Although we are used to seeing poor quality research in the climate "science" field, we tend to forget that this is by no means confined to this discipline. And, for an example, one needs to turn only to The Times this morning.
The subject is a study by professor Tim Benton of Leeds University which purports to show that organic farming yields are 55 percent lower than from conventional farming growing similar crops in the same areas. The finding lends support to the claim that we would need to use twice the amount of land if organic farming became the predominant form of agriculture.
Although Benton claims to be comparing like with like, it would be very hard to find intensively managed organic farms which are wholly comparable with conventional units. Most organic farmers, in my experience, do not tend to run their units with a view to maximising yields, their margins coming from the price-hike attributed to the "brand", rather than from volume sales.
One organic farm which is run on intensive (or semi-intensive) lines is the estate owned by Prince Charles at Highgrove in Gloucestershire. Run by an extremely impressive farm manager with a background in conventional farming – and no illusions of greenery – he was able to deliver crop yields almost comparable with his non-organic neighbours.
At the time – and it was a few years ago – we calculated that his shortfall was about the same in percentage terms as the compulsory set-aside, leading to the observation that if set-aside was abolished, there would be no overall loss of production.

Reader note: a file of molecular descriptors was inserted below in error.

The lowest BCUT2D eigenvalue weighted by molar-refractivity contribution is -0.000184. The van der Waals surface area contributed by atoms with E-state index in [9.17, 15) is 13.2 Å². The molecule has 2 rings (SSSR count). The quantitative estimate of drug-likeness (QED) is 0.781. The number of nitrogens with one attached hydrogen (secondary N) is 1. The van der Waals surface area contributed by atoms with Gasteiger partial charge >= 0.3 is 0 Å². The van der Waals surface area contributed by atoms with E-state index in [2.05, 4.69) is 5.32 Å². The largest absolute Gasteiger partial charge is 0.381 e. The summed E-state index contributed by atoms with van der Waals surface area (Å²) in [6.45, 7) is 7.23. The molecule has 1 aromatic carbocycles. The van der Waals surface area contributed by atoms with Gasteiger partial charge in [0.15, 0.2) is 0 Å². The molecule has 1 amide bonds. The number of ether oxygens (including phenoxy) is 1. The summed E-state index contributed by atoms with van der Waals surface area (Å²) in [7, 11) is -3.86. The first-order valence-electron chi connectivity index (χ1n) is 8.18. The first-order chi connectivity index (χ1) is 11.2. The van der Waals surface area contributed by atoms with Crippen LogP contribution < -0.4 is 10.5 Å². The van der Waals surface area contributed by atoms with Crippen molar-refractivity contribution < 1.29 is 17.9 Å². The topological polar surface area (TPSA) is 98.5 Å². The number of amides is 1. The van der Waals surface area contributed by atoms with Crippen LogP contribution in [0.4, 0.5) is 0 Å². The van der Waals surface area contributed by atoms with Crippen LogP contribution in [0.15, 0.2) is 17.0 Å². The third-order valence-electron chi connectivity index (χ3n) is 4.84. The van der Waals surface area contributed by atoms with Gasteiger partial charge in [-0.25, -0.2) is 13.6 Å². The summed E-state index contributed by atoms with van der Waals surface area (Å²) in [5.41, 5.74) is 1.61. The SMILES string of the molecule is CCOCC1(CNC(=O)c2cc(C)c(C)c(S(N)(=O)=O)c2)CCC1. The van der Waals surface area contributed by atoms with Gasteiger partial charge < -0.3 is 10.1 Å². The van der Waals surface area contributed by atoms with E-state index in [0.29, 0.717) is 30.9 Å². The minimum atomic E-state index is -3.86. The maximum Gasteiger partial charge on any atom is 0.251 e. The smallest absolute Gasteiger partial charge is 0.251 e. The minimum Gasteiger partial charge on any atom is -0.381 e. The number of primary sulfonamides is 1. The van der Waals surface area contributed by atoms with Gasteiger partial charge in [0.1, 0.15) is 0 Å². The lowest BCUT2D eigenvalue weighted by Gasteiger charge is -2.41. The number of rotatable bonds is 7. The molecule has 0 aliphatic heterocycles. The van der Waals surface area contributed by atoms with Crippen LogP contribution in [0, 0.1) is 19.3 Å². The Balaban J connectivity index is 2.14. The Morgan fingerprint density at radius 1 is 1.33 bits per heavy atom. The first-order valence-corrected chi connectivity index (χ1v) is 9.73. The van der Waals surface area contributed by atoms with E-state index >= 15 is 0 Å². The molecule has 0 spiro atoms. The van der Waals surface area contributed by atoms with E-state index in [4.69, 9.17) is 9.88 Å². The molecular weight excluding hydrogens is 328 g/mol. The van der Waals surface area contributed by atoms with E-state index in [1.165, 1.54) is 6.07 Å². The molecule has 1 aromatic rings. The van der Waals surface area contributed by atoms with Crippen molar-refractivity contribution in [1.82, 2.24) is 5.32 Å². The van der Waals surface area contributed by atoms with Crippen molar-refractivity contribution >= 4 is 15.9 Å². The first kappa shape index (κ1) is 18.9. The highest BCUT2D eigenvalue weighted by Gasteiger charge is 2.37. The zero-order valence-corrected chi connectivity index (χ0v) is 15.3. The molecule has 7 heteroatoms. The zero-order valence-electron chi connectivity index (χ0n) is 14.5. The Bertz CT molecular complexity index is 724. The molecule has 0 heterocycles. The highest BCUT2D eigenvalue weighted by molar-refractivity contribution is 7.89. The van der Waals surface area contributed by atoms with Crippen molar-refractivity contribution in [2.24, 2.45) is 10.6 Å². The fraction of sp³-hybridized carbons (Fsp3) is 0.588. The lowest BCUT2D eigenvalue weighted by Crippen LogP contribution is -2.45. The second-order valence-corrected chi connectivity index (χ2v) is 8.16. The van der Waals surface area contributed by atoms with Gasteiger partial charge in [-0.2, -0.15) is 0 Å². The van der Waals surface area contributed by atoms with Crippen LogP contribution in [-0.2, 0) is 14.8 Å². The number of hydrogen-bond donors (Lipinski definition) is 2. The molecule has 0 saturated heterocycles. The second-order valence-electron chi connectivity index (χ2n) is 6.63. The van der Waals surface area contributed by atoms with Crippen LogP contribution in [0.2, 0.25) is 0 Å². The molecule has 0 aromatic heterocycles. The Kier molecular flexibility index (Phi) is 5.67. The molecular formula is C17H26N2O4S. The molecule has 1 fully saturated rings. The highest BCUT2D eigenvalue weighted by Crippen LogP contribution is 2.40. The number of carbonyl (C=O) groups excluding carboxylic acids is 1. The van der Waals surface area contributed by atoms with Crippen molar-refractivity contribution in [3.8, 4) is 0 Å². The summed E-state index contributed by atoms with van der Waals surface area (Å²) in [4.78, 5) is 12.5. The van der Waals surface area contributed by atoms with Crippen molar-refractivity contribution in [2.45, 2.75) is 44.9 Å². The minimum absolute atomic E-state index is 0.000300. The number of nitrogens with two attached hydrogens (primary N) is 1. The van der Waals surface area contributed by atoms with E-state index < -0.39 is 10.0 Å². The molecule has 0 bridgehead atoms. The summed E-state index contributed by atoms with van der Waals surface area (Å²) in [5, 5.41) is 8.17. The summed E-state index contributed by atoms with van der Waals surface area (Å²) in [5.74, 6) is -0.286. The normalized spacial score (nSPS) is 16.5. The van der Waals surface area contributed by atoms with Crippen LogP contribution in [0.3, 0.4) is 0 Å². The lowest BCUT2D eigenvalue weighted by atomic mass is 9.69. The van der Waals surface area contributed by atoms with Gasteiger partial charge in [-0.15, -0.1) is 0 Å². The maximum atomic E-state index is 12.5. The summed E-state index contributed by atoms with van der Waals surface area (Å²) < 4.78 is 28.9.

What was different about Highgrove, as with many organic farms, was also that this was a mixed farm, in particular running a herd of pedigree Angus, plus a dairy herd. This meant that reliance on artificial fertiliser was reduced, and the waste management problems which accompany large dairy farms were avoided. In terms of energy efficiency and environmental impact, therefore, there is much to commend properly balanced organic farming.
Readers will know that I hold no brief for Charles, and still less his greenie friends, but there is a sound case to be made for organic farming – albeit perhaps not run with the same rigorous, near-religious purity as imposed by the Soil Association (which in my view has done more to harm the expansion of organic farming than any other organisation).
Benton's assertions, therefore, should be taken with a very strong pinch of (inorganic) salt.